Natural Health News -? A derivative of vitamin A, known as retinoic acid, found abundantly in sweet potatoes and carrots, helps convert pre-cancerous cells back into normal cells and healthy breast, according to new research.
The research, published in International Journal of Oncology , could help explain why some clinical studies have been unable to see a benefit of vitamin A in cancer. According to investigators vitamin does not seem to change the course of cancer in every rule, only pre-cancerous cells, and works only to a very narrow dose.
Because the cells undergo many changes before they are fully aggressive and metastatic, the scientists used a model of progression of breast cancer consists of four types of cells each representing a different stage of breast cancer : normal, precancerous, cancerous and a totally aggressive model.
When the researchers exposed breast cell types from four to different concentrations of retinoic acid – one of the chemicals that the body converts into vitamin A -. They noted a strong change in the pre-cancerous
Not only pre-cancerous cells begin to look more like normal cells in their form, but also changed their genetic signature back to normal. The pre-cancerous cells had 443 genes that were either up or down regulated on their way to becoming cancerous. All these genes returned to normal levels after treatment with retinoic acid.
“It seems that retinoic acid exerts effects on cancer cells, in part, by modulating the epigenome,” said lead researcher Sandra V. Fernández, PhD., Associate Professor of Research Medical Oncology at Thomas Jefferson University.
“We were able to see the effect of retinoic acid, as we were looking at four different stages of breast cancer,” says Dr. Fernandez. “It will be interesting to see if these results can be applied to patients.”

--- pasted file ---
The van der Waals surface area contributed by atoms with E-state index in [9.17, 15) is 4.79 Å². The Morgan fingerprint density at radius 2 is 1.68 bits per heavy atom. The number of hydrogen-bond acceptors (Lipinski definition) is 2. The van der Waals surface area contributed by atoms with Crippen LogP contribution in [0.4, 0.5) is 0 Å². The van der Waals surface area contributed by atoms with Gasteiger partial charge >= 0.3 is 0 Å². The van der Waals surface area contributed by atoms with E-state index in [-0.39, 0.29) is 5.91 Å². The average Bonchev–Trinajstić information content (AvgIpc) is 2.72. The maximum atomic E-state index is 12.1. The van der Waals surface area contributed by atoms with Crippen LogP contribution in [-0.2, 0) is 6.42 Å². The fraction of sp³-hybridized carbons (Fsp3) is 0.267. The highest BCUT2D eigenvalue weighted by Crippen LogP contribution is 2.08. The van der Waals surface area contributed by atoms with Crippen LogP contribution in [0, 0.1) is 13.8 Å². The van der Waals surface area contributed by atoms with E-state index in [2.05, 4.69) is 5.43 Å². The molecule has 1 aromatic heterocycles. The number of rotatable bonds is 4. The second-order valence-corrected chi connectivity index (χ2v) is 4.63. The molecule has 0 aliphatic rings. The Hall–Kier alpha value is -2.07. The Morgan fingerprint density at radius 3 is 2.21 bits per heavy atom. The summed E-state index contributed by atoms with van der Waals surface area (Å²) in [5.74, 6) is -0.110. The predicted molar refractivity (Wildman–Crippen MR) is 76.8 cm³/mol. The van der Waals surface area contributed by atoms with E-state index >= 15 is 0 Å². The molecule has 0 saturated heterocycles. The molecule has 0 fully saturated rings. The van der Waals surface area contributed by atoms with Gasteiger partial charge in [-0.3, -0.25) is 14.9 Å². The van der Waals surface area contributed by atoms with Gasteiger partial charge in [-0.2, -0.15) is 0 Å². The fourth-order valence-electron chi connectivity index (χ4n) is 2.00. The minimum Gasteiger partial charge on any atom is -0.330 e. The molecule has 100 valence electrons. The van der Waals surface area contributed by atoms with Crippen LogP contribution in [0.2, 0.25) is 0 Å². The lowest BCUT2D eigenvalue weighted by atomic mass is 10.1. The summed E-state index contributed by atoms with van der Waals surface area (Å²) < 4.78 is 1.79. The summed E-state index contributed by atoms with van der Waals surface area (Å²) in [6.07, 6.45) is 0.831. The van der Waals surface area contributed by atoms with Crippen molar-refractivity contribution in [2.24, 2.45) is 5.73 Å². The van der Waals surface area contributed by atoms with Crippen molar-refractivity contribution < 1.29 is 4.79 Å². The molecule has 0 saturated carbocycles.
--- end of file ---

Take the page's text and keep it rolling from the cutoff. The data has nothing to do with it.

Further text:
Interestingly, cells that were considered fully cancerous not respond at all to retinoic acid, suggesting that there may be a small window of opportunity for retinoic acid to be useful in preventing cancer progression. In addition, the researchers showed that only a concentration of retinoic acid (about 1 micromolar) produced the effects against cancer. Lower concentrations gave no change, and higher concentrations produced a smaller effect.
The next step will try to determine whether the required amount of retinoic acid can be maintained in an animal model, and if that concentration will have the same effects observed in cells in the laboratory. If these studies show the same effect, the next step would be to check if these benefits are also valid in humans.
What we call Vitamin A consists of a mixture of molecules called retinoids. Retinoic acid produced in the body from the retina, which is one of the retinoid compounds of vitamin A.
Retinoids have long been in the spotlight as potential anti-cancer compounds and anti-aging. Can be taken as supplements in both natural and synthetic forms, get essential nutrients like vitamin A through diet is probably the best way to get what your body needs.
carotenoids, such as beta-carotene can be converted into retinoids in the body. Good vegetable sources include vegetables and red fruits and sweet oranges such as potatoes, squash, carrots, pumpkins, melons, apricots, peaches and mangoes.
One of the richest sources of animals of retinoids is beef liver. Other animal foods also provide retinoids such as eggs, cod liver oil, shrimp, fish, fortified milk, butter, cheddar and Swiss cheese